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Church Building

Listed in the National Register of Historic Places, the building was designed by the young Boston architect John Lyman Faxon (1815-1918) and it was completed in 1888. It was completed in the Late Victorian era, one of the most significant periods of American architecture now recognized as unique and indigenous to the United States. The church has since resisted temptations of succeeding generations to alter the building to more current styles, so it remains a fine, intact, handsome example of uniquely American building.

The building exhibits fine examples of late 19th Century American stained glass, unique in that they were all in place at the completion of the building. Presumably mostly the work of Donald McDonald, a leading Boston studio, they are significant in utilizing then-new opalescent glass and are largely influenced by the work of LaFarge and Tiffany.


“America” Bell Tower

The tower was given in memory of Reverend Samuel F. Smith, minister of this church from 1842 to 1854 and author of "America." In 1932, on the 100th anniversary of the writing of "America," the tower was rededicated the "America" Tower. The bell tower contains an 11-bell chime cast by Meneely Bell Co. of West Troy, NY, and installed in 1899.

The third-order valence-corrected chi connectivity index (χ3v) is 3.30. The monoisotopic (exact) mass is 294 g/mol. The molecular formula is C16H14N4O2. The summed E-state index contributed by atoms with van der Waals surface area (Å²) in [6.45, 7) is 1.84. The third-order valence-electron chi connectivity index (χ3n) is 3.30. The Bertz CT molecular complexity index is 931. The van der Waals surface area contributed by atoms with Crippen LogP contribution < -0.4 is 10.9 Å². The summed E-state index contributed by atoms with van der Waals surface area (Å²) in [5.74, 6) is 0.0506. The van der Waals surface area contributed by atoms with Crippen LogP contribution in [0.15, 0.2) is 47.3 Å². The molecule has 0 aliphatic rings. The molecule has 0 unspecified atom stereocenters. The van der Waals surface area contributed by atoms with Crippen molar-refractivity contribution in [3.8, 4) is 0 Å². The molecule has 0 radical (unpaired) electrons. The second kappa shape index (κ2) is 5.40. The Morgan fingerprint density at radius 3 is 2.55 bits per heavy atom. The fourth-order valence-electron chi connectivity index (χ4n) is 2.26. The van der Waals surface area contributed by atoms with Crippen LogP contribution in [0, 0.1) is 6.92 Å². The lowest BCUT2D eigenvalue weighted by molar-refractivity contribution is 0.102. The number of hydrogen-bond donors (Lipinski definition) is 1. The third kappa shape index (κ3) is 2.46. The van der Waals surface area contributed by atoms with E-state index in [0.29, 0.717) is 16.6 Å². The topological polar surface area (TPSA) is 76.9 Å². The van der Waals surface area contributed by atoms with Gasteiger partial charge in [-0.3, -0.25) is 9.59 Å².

The organ derives from Hook-Hastings Opus 483, installed new in the Chancel in 1902. In 1985, after several earlier alterations, portions of Opus 483 were added to the newly-purchased E. and G. G. Hook Opus 371, built in 1865 and formerly installed in the Mt. Pleasant Unitarian Church in Roxbury. The work was done by Andover Organ Company. The present organ has 1,544 pipes in 27 ranks and is direct mechanical (“tracker”) action. It is well suited to leading congregational song as well as performing a wide variety of solo repertoire.

Church History

Our rich history reaches back to July 5, 1780 when the First Baptist Church in Newton was founded just west of our current building on the banks of Baptist Pond, or what is now Crystal Lake. The first Baptists in America migrated from England in 1638, and settled in Rhode Island. They were the earliest settlers in New England to insist on religious freedom for all people.

Today, our church remains committed to the historic Baptist convictions of freedom of conscience, the responsibility of each member for his or her ministry under God, and the search for direction in the study of Scriptures rather than creeds. At the same time, we embrace members of many church backgrounds and are open to innovation and differences of opinion and belief. Though we maintain close ties with the American Baptist Churches, USA, all church matters rest locally with our members, who hire the ministerial staff, elect officers and determine policy.